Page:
A meta-analysis was conducted if at least two studies reported the effect estimate for the same outcome. Reported hazard ratios were considered equivalent to relative risks (RRs). When only ORs were available,18 they were considered equivalent to RRs because the overall cumulative incidence of the outcome was relatively low (16.5%). Although we tried to convert ORs to RRs, we could not obtain an assumed control risk from the study because the number of cases was not provided. We assessed the influence of the inclusion of this study by performing a leave-one-out analysis. For the meta-analysis of the influence of muscle-strengthening activities, the effect estimates for any muscle-strengthening activities compared with no muscle-strengthening activities were combined using the random-effects model of DerSimonian and Laird.23 When the included studies had two or more exposed groups, the effect estimates among the exposed groups were synthesised to obtain a pooled effect estimate using a fixed-effects model with the inverse variance method.24 25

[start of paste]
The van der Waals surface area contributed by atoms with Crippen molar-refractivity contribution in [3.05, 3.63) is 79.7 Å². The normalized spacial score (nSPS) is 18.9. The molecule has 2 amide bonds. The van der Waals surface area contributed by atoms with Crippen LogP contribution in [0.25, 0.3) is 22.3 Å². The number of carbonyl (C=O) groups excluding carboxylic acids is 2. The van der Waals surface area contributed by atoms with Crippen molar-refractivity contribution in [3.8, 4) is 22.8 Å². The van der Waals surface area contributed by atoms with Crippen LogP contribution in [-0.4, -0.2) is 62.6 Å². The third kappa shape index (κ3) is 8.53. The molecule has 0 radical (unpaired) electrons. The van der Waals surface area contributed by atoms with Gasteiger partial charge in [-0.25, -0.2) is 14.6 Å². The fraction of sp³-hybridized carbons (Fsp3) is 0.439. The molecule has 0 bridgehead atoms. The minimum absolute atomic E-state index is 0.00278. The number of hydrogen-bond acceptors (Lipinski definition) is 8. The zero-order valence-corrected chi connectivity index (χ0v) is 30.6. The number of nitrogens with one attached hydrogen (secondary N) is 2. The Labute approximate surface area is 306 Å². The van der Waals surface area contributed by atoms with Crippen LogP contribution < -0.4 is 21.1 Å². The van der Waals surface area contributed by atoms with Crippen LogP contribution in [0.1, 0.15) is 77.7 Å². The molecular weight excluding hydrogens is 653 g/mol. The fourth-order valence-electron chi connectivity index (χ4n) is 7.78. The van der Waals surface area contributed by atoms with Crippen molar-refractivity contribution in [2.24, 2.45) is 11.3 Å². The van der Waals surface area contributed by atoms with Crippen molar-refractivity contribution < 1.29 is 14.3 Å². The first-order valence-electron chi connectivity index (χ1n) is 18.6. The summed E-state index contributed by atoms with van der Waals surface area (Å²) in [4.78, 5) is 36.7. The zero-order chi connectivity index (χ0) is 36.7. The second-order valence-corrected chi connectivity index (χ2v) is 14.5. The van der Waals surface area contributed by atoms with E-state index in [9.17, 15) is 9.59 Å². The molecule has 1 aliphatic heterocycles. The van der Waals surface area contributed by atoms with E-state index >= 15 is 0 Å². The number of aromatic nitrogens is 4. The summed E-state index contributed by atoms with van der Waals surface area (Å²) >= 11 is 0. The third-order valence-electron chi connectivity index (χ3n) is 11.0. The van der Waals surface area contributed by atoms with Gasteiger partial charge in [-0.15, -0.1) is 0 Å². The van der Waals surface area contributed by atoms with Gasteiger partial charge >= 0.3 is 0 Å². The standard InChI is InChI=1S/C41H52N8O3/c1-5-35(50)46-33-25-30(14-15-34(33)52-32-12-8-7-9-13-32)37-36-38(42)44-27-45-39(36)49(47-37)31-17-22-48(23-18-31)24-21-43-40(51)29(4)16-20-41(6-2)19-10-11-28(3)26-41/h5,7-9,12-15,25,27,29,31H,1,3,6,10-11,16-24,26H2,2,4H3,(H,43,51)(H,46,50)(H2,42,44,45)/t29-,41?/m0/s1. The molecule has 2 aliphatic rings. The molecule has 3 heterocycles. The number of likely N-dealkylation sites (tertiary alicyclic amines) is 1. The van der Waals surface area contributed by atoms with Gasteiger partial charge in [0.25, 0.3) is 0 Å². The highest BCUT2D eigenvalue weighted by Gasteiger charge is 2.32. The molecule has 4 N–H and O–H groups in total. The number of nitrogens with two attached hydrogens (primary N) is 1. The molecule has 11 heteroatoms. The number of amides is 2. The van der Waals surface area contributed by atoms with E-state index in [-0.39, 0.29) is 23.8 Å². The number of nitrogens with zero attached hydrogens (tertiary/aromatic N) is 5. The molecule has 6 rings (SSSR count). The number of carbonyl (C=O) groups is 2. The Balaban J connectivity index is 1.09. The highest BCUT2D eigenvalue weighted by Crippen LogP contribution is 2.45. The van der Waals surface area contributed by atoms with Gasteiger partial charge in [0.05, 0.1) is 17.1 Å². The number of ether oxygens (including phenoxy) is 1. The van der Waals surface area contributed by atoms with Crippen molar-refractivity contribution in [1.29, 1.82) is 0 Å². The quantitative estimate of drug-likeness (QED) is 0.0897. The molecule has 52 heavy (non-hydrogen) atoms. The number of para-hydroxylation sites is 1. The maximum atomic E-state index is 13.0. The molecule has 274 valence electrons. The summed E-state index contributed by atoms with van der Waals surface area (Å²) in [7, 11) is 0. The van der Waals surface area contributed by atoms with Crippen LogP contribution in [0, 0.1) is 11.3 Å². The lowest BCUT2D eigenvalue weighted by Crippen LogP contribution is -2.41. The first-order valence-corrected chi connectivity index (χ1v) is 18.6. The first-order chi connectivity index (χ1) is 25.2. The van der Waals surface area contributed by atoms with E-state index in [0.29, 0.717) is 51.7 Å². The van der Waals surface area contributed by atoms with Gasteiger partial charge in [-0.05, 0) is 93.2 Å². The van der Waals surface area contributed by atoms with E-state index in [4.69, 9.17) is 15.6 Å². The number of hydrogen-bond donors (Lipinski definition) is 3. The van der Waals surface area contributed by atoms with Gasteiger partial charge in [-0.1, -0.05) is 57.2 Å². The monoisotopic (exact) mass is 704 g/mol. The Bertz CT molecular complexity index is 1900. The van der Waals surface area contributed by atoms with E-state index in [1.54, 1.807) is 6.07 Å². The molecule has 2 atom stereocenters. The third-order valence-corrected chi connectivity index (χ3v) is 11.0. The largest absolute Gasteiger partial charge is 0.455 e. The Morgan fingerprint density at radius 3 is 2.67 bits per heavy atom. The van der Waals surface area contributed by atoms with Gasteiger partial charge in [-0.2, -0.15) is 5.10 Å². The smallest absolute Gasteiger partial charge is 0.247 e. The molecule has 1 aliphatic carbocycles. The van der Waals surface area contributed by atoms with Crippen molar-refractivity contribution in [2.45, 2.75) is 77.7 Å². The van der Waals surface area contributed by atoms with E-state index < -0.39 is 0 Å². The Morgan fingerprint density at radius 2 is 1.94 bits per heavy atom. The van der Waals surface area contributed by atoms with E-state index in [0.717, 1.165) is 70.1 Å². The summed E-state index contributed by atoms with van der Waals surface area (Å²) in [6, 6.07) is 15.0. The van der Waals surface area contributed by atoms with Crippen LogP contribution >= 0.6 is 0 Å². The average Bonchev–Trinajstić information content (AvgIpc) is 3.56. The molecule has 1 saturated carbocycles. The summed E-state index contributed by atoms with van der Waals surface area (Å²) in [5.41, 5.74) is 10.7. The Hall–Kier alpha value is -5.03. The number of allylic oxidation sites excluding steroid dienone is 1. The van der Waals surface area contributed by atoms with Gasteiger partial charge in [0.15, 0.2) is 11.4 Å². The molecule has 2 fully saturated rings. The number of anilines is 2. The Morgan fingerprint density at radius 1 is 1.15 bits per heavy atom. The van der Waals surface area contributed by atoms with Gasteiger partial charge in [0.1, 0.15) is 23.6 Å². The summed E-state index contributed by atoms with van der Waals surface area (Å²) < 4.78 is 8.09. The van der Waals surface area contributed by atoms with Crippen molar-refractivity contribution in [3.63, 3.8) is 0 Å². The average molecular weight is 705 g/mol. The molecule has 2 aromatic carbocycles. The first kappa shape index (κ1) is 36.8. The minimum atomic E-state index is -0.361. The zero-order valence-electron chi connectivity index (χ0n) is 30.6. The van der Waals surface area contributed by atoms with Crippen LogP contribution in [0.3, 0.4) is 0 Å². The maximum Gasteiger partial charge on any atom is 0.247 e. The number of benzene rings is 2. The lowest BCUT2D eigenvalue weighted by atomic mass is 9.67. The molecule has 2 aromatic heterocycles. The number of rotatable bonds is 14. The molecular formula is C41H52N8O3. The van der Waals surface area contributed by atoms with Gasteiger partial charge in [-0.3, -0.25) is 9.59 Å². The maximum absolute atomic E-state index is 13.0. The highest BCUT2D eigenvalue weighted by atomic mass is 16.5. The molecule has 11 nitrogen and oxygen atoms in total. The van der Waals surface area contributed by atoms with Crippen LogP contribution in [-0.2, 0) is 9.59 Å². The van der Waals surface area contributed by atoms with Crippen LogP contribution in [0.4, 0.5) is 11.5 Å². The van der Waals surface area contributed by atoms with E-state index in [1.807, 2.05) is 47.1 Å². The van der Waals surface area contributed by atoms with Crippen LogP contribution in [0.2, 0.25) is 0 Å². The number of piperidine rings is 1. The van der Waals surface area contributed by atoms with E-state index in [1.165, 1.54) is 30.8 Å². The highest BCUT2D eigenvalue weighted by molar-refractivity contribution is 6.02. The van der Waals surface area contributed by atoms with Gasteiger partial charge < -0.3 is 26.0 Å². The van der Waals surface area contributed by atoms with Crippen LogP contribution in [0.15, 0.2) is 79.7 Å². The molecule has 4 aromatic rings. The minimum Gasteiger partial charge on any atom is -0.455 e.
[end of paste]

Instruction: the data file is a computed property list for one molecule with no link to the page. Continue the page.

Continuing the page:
We also conducted a dose–response meta-analysis to investigate the influence of muscle-strengthening activities on health outcomes using the method described by Greenland and Longnecker26 and Orsini et al.27 This method allows estimating study-specific linear trends (slopes) considering the covariance for each exposure category within each study because they are calculated relative to a common reference group.26 27 The method requires data including distribution of cases, person-years and adjusted RR with 95% CI across three or more quantitative categories. If only the total number of cases or person-years was reported, the distribution of cases or person-years was estimated using the total number of cases and person-years and the RR according to the previous study.28 If the total number of person-years was not reported, we approximated it by multiplying the total number of participants by the median or mean of the follow-up period. The median or mean of the time of muscle-strengthening activities within the exposure categories was assigned to the corresponding RR. If these were not reported, the midpoint between the lower and upper limits was calculated. For open-ended categories, we assumed that they had the same widths as the closest category. We used ‘none’ as the reference group, and there was no study in which the reference category was not the lowest category. The study-specific slopes were pooled using the DerSimonian and Laird random-effects model.23 A potential non-linear association was also examined using a restricted cubic spline model with three knots at fixed percentiles (10%, 50% and 90%) of time of the exposure.29 Non-linearity was assessed by testing the null hypothesis that the coefficient of the second spline was equal to zero using a Wald test.29